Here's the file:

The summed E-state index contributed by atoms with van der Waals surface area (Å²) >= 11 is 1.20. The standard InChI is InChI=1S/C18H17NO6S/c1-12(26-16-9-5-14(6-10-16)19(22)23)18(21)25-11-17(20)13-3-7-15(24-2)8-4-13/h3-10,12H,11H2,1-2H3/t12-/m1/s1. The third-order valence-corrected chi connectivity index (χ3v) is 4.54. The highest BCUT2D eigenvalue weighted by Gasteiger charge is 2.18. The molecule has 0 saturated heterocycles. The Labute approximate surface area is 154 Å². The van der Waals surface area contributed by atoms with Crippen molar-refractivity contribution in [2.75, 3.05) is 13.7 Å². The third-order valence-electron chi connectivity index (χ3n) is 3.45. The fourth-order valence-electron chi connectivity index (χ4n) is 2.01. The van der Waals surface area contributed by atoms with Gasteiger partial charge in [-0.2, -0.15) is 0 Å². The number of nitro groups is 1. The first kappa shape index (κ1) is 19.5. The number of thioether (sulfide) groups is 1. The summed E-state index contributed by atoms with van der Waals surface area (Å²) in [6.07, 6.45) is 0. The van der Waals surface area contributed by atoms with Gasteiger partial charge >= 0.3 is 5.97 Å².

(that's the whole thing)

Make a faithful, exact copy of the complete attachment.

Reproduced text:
The summed E-state index contributed by atoms with van der Waals surface area (Å²) >= 11 is 1.20. The standard InChI is InChI=1S/C18H17NO6S/c1-12(26-16-9-5-14(6-10-16)19(22)23)18(21)25-11-17(20)13-3-7-15(24-2)8-4-13/h3-10,12H,11H2,1-2H3/t12-/m1/s1. The third-order valence-corrected chi connectivity index (χ3v) is 4.54. The highest BCUT2D eigenvalue weighted by Gasteiger charge is 2.18. The molecule has 0 saturated heterocycles. The Labute approximate surface area is 154 Å². The van der Waals surface area contributed by atoms with Crippen molar-refractivity contribution in [2.75, 3.05) is 13.7 Å². The third-order valence-electron chi connectivity index (χ3n) is 3.45. The fourth-order valence-electron chi connectivity index (χ4n) is 2.01. The van der Waals surface area contributed by atoms with Gasteiger partial charge in [-0.2, -0.15) is 0 Å². The number of nitro groups is 1. The first kappa shape index (κ1) is 19.5. The number of thioether (sulfide) groups is 1. The summed E-state index contributed by atoms with van der Waals surface area (Å²) in [6.07, 6.45) is 0. The van der Waals surface area contributed by atoms with Gasteiger partial charge >= 0.3 is 5.97 Å².